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osOpinion: Is OpenGL in Trouble?

Aug 15, 2000, 15:07 (12 Talkback[s])
(Other stories by Rayiner Hashem)


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[ Thanks to Kelly McNeill for this link. ]

"Times are good for OpenGL. To date, OpenGL has enjoyed almost total control of high-end accelerated 3D, and has made significant in-roads into the consumer market. Even better, support for it is being incorporated into Linux, which promises to broaden it's userbase even more. However, it is in peril. So far, the main reason OpenGL and the ARB (the community that manages the development of OpenGL) have managed to succeed is the general crapiness of OpenGL's competitor, Microsoft's Direct3D. However, while everybody was laughing in D3D's face and had assured themselves that OpenGL was, and would always remain, superior, Microsoft was coding. In a rare display of coding prowess and focus, Microsoft managed to turn Direct3D around. Versions of Direct3D 5 and above began to catch up to OpenGL in speed and power. Recently, Direct3D 7 did the unthinkable. It actually became more feature-filled than OpenGL."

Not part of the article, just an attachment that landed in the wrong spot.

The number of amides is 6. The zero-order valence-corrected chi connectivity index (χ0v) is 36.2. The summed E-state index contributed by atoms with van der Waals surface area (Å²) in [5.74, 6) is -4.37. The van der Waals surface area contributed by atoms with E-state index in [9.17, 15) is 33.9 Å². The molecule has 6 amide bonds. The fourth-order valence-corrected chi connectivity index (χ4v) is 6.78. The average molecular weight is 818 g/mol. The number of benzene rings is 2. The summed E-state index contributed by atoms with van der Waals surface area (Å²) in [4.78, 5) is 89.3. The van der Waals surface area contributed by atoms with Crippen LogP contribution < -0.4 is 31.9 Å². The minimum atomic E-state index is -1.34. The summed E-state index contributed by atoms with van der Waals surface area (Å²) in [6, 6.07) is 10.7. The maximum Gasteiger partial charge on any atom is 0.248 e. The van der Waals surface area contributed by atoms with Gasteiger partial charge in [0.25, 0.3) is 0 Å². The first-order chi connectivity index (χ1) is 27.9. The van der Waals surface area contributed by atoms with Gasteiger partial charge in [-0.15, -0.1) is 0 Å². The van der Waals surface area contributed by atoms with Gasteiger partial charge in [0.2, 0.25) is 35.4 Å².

"Recently, Microsoft held Meltdown 2000, a conference where game developers, hardware developers, and Microsoft come together to decide the future of the market. At the conference, hardware developers touted all the cool new features of their hardware, such esoteric things as programmable pixel shaders, matrix palette skinning, normal patches, and displacement maps. All of these super cool hardware features will be appearing soon in products from NVIDIA, Matrox, S3 and others. To support all of these features, Microsoft unveiled Direct3D 8, which promises to not only beat the speed of OpenGL, but totally blow it out of the water in terms of features."

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